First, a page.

Question: I am a 60-year-old man. In 1988, I had an angio-plasty to open an artery that was 95 percent blocked. They got it back to 35 percent open. I have never had chest pains, even prior to the angio-plasty. I am active, maintain my proper weight and jog, bike and lift weights. I have been on a low-cholesterol diet since 1988. My cholesterol is currently 206, with HDLs at only 28. It's stuck there. Is there anything I can do that I am not doing now?

- L.D.M.Answer: You've done all the right non-medical things, such as diet, exercise and weight control. They usually help get those stubborn HDLs - the good cholesterol - up. You'd like to see them above 35. But it's just not happening for you.

Have you been watching your intake of saturated fats? They can ruin the best anti-cholesterol program.

There is no consensus about the need to turn to medicines to raise HDLs unless the person is at grave risk for heart disease or unless the LDLs - bad cholesterol - are really high.

While it is comforting to have had successful artery opening - angioplasty - having had one blocked artery does leave you at risk for similar blockage later on.

So the drug idea sounds attractive. A couple of options are nicotinic acid and gemfibrozil. You should probably speak to your doctor about them, given the failure of your non-drug efforts.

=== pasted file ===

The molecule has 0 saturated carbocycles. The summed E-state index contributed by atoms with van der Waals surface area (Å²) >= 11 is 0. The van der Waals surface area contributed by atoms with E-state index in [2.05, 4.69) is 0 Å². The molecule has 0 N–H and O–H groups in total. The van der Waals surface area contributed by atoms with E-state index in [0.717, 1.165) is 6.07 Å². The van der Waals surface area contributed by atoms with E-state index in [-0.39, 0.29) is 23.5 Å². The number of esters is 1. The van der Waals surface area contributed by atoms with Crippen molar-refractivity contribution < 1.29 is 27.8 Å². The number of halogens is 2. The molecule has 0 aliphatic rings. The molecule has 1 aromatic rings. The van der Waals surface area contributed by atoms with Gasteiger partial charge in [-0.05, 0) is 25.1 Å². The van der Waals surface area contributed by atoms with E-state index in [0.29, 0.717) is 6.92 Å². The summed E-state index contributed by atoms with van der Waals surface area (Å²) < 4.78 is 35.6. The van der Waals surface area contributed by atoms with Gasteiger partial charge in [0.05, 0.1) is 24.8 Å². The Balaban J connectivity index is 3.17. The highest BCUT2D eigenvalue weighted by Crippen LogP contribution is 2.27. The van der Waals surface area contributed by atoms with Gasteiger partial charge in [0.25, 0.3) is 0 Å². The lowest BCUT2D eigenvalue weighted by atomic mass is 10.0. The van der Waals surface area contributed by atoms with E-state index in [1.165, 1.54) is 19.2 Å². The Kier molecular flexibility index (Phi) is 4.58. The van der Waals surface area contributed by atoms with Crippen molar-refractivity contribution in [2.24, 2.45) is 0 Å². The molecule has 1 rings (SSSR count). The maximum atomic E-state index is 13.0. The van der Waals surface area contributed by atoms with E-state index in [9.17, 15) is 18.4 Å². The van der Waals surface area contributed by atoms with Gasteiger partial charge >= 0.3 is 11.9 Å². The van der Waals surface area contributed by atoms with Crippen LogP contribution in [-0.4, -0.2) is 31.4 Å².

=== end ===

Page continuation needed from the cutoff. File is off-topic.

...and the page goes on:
You also should become acquainted with the books of Dr. Dean Ornish, who makes lots of good sense in the whole business of reversing heart disease. Ornish places emphasis on diet, but does not ignore the other factors that often are overlooked in our obsession with cholesterol alone, such as mental stress and exercise. You can find his works in any good library. One of his efforts is "Program for Reversing Heart Disease" (Ballantine Books).

Question: Most of my friends use drugs containing nitro-gly-cerine, yet no one understands its purpose. We all have had some degree of angina pectoris pain. We decided to write and ask you. What does nitro do?

- N.L. et al.

Answer: Nitro is one of the most familiar of medicines, used primarily to ward off attacks of angina pectoris - heart pain.

Nitro works in two ways:

- It dilates veins that carry blood back to the heart. The resulting increased reservoir of blood reduces the heart's pumping stress. The laboring heart gets a momentary respite.

- It dilates coronary arteries, increasing flow of blood to the heart muscle.

For more on angina, see the report I am sending on. Other readers can order a copy by writing: Dr. Donohue - No. 1, Box 5539, Riverton, NJ, 08077-5539. Enclose $3 and a self-addressed, stamped (52 cents) No. 10 envelope.